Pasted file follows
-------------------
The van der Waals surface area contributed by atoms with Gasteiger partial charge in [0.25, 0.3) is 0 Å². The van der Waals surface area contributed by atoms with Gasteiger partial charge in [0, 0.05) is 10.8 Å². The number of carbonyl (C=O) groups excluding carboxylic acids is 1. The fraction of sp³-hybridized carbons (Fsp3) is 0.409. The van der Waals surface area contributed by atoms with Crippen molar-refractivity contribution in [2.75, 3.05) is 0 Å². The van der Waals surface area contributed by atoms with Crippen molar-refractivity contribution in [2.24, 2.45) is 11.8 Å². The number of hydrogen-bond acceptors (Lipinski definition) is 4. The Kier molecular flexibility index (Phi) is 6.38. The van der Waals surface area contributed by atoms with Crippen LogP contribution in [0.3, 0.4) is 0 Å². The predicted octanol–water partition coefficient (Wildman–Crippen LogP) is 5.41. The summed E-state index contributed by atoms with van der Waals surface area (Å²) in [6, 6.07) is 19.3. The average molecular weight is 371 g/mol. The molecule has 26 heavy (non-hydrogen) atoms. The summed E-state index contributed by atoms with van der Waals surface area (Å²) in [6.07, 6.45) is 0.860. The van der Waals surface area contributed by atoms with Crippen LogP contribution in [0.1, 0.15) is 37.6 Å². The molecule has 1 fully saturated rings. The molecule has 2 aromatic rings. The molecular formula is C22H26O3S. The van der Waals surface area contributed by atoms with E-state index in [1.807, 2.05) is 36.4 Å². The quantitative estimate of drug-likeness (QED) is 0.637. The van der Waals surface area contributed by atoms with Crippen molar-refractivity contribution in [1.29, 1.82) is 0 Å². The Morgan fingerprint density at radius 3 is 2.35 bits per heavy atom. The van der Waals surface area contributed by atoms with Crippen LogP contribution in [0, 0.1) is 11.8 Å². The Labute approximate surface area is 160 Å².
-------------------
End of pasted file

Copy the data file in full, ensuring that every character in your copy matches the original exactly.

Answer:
The van der Waals surface area contributed by atoms with Gasteiger partial charge in [0.25, 0.3) is 0 Å². The van der Waals surface area contributed by atoms with Gasteiger partial charge in [0, 0.05) is 10.8 Å². The number of carbonyl (C=O) groups excluding carboxylic acids is 1. The fraction of sp³-hybridized carbons (Fsp3) is 0.409. The van der Waals surface area contributed by atoms with Crippen molar-refractivity contribution in [2.75, 3.05) is 0 Å². The van der Waals surface area contributed by atoms with Crippen molar-refractivity contribution in [2.24, 2.45) is 11.8 Å². The number of hydrogen-bond acceptors (Lipinski definition) is 4. The Kier molecular flexibility index (Phi) is 6.38. The van der Waals surface area contributed by atoms with Crippen LogP contribution in [0.3, 0.4) is 0 Å². The predicted octanol–water partition coefficient (Wildman–Crippen LogP) is 5.41. The summed E-state index contributed by atoms with van der Waals surface area (Å²) in [6, 6.07) is 19.3. The average molecular weight is 371 g/mol. The molecule has 26 heavy (non-hydrogen) atoms. The summed E-state index contributed by atoms with van der Waals surface area (Å²) in [6.07, 6.45) is 0.860. The van der Waals surface area contributed by atoms with Crippen LogP contribution in [0.1, 0.15) is 37.6 Å². The molecule has 1 fully saturated rings. The molecule has 2 aromatic rings. The molecular formula is C22H26O3S. The van der Waals surface area contributed by atoms with E-state index in [1.807, 2.05) is 36.4 Å². The quantitative estimate of drug-likeness (QED) is 0.637. The van der Waals surface area contributed by atoms with Crippen molar-refractivity contribution in [1.29, 1.82) is 0 Å². The Morgan fingerprint density at radius 3 is 2.35 bits per heavy atom. The van der Waals surface area contributed by atoms with Crippen LogP contribution in [0, 0.1) is 11.8 Å². The Labute approximate surface area is 160 Å².